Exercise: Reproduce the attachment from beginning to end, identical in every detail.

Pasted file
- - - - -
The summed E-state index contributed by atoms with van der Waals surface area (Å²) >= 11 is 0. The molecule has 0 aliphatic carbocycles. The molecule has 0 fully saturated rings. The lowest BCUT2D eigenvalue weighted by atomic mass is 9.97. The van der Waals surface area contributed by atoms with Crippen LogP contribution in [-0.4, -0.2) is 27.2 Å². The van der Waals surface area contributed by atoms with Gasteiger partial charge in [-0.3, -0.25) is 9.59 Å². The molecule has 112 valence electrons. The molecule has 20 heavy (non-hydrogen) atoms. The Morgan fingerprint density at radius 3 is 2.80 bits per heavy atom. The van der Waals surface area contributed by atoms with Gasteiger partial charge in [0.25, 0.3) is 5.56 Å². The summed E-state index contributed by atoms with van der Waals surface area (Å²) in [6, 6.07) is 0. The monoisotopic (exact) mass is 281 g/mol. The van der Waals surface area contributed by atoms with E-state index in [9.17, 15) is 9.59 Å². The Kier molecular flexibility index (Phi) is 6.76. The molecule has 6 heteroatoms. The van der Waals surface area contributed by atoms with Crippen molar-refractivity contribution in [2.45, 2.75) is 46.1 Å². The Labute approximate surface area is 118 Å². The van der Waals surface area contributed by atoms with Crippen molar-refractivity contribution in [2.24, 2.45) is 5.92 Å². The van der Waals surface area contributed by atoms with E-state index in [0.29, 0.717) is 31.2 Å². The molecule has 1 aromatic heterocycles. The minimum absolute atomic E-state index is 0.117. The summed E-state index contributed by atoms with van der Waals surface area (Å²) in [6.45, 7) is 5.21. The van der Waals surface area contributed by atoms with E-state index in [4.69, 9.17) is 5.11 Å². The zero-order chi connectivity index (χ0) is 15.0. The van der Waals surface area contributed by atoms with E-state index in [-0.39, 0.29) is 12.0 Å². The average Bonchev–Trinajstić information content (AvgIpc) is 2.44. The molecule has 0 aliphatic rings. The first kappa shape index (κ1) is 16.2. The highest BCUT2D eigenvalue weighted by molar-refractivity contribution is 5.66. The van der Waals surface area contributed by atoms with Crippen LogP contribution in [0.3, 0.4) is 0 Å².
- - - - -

The summed E-state index contributed by atoms with van der Waals surface area (Å²) >= 11 is 0. The molecule has 0 aliphatic carbocycles. The molecule has 0 fully saturated rings. The lowest BCUT2D eigenvalue weighted by atomic mass is 9.97. The van der Waals surface area contributed by atoms with Crippen LogP contribution in [-0.4, -0.2) is 27.2 Å². The van der Waals surface area contributed by atoms with Gasteiger partial charge in [-0.3, -0.25) is 9.59 Å². The molecule has 112 valence electrons. The molecule has 20 heavy (non-hydrogen) atoms. The Morgan fingerprint density at radius 3 is 2.80 bits per heavy atom. The van der Waals surface area contributed by atoms with Gasteiger partial charge in [0.25, 0.3) is 5.56 Å². The summed E-state index contributed by atoms with van der Waals surface area (Å²) in [6, 6.07) is 0. The monoisotopic (exact) mass is 281 g/mol. The van der Waals surface area contributed by atoms with E-state index in [9.17, 15) is 9.59 Å². The Kier molecular flexibility index (Phi) is 6.76. The molecule has 6 heteroatoms. The van der Waals surface area contributed by atoms with Crippen molar-refractivity contribution in [2.45, 2.75) is 46.1 Å². The Labute approximate surface area is 118 Å². The van der Waals surface area contributed by atoms with Crippen molar-refractivity contribution in [2.24, 2.45) is 5.92 Å². The van der Waals surface area contributed by atoms with E-state index in [0.29, 0.717) is 31.2 Å². The molecule has 1 aromatic heterocycles. The minimum absolute atomic E-state index is 0.117. The summed E-state index contributed by atoms with van der Waals surface area (Å²) in [6.45, 7) is 5.21. The van der Waals surface area contributed by atoms with E-state index in [4.69, 9.17) is 5.11 Å². The zero-order chi connectivity index (χ0) is 15.0. The van der Waals surface area contributed by atoms with E-state index in [-0.39, 0.29) is 12.0 Å². The average Bonchev–Trinajstić information content (AvgIpc) is 2.44. The molecule has 0 aliphatic rings. The first kappa shape index (κ1) is 16.2. The highest BCUT2D eigenvalue weighted by molar-refractivity contribution is 5.66. The van der Waals surface area contributed by atoms with Crippen LogP contribution in [0.3, 0.4) is 0 Å².